Gov. Andrew M. Cuomo said Friday that he expected same-sex marriage legislation to be approved before the end of the legislative session next week, and indicated that to win passage of the measure he is prepared to yield to Republican concerns for greater protections of religious groups.
“I am a proponent of marriage equality,” Mr. Cuomo told reporters on Friday. “I am also a proponent of religious freedom, and separation of church and state, so these are both very important principles. I don’t see one in competition with the other.”
With signs pointing to a vote on the marriage issue in the State Senate next week, there are widespread expectations that it will pass. 31 of the Senate’s 62 members have expressed support for the measure, including two Republicans.
Other Republican lawmakers appear to be seriously considering lending their support if Mr. Cuomo agrees to amend the proposal to give greater protection to religious organizations.
The State Assembly passed the same-sex marriage bill on Wednesday.
The legislation proposed by the governor includes exemptions for religious organizations and affiliated charities or nonprofit groups to protect them from litigation if they refuse to host or provide services for same-sex weddings.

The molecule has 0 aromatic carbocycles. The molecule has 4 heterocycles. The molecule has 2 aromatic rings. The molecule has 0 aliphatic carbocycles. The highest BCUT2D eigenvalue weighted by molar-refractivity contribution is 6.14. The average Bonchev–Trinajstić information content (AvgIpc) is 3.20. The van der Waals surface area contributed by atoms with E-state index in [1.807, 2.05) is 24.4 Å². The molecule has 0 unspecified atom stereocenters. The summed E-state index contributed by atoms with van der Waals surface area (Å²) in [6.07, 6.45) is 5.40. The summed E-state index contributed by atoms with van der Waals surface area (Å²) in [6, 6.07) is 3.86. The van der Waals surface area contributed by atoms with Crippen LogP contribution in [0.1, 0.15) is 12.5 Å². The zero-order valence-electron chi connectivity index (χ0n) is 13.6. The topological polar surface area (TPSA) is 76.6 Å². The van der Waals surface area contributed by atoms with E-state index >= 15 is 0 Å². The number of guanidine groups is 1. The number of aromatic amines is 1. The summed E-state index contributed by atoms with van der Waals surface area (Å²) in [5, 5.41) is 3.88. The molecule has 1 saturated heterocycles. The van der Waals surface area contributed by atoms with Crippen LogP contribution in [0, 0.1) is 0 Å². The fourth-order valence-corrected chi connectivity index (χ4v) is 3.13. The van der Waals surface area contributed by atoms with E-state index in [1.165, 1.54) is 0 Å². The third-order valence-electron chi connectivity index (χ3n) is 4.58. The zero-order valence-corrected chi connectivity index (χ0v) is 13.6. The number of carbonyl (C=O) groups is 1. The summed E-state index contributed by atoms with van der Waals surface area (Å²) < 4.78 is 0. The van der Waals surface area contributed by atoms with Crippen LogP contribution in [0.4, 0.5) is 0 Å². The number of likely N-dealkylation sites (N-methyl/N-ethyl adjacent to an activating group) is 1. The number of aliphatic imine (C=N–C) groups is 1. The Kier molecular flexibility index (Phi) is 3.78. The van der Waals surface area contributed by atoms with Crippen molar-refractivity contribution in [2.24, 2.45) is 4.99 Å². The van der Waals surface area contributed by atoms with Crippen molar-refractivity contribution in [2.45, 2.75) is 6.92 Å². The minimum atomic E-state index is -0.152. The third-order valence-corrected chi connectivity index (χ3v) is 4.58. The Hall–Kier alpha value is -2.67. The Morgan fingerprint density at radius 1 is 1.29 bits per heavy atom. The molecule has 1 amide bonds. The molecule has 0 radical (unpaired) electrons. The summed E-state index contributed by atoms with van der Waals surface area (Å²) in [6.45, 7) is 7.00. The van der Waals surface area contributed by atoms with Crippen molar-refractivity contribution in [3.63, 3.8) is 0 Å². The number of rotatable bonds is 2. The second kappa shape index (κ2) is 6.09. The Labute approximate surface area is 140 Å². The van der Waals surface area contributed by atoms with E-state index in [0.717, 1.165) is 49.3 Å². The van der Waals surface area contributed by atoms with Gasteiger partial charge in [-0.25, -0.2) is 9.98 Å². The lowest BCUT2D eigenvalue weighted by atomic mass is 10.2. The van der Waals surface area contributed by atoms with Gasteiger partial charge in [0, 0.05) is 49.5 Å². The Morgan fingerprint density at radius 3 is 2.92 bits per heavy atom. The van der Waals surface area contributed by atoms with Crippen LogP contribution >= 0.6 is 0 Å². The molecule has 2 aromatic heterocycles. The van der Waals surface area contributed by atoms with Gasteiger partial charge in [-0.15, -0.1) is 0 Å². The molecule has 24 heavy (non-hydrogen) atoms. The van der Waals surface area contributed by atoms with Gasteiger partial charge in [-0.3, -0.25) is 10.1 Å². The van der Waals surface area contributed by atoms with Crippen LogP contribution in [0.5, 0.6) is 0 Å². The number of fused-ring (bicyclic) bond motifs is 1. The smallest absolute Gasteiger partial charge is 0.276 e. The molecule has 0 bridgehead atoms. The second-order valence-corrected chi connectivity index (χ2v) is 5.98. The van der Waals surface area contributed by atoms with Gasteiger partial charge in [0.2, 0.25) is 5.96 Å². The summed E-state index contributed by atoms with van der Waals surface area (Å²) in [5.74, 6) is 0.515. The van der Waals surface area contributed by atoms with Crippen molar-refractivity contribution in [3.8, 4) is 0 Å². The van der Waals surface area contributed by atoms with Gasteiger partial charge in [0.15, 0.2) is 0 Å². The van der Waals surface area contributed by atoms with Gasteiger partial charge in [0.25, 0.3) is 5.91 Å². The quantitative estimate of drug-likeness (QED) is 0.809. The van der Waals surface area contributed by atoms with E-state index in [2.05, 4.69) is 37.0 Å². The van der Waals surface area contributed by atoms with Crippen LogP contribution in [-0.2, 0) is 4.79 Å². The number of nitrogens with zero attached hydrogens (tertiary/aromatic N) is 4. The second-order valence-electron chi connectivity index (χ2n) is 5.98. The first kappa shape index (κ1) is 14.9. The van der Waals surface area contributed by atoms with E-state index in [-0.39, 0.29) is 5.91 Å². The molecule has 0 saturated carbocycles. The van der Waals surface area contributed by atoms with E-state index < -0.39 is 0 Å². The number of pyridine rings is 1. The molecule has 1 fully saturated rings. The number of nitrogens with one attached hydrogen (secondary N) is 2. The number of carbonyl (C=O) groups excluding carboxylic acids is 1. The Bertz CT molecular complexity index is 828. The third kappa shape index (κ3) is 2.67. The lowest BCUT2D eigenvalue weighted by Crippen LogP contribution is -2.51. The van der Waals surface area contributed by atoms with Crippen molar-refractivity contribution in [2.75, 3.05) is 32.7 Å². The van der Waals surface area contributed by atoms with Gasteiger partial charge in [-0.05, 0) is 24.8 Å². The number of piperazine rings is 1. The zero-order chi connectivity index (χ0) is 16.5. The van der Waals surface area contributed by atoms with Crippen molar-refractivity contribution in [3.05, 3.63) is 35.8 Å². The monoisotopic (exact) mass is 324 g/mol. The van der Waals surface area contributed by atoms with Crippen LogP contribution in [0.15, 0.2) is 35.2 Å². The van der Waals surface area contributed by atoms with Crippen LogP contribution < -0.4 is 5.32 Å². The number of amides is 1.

But Senate Republicans want further provisions to protect such organizations from any repercussions from state agencies, that might deny aid or benefits based on discrimination.
“Governor Cuomo has been most gracious in terms of listening to some of these concerns,” Mr. Skelos added. “I think he’s doing the right thing by doing that, and those concerns will continue to be addressed.”
Senator Stephen M. Saland, a Hudson Valley Republican who is seen as one of the most likely tie-breaking votes, is one of the lead negotiators for the Senate Republicans over the marriage issue. Both the governor and the Republicans described negotiations as cordial and productive.
Likening the prohibition on same-sex marriage to earlier bans on interracial marriage, Mr. Cuomo said he was encouraged after talks with Republican lawmakers and confident that a marriage measure and his broader agenda would both be approved next week. “This state has a proud tradition and a proud legacy as the progressive capital of the nation,” he said in a hallway outside his office. “We led the way, and it’s time for New York to lead the way once again.”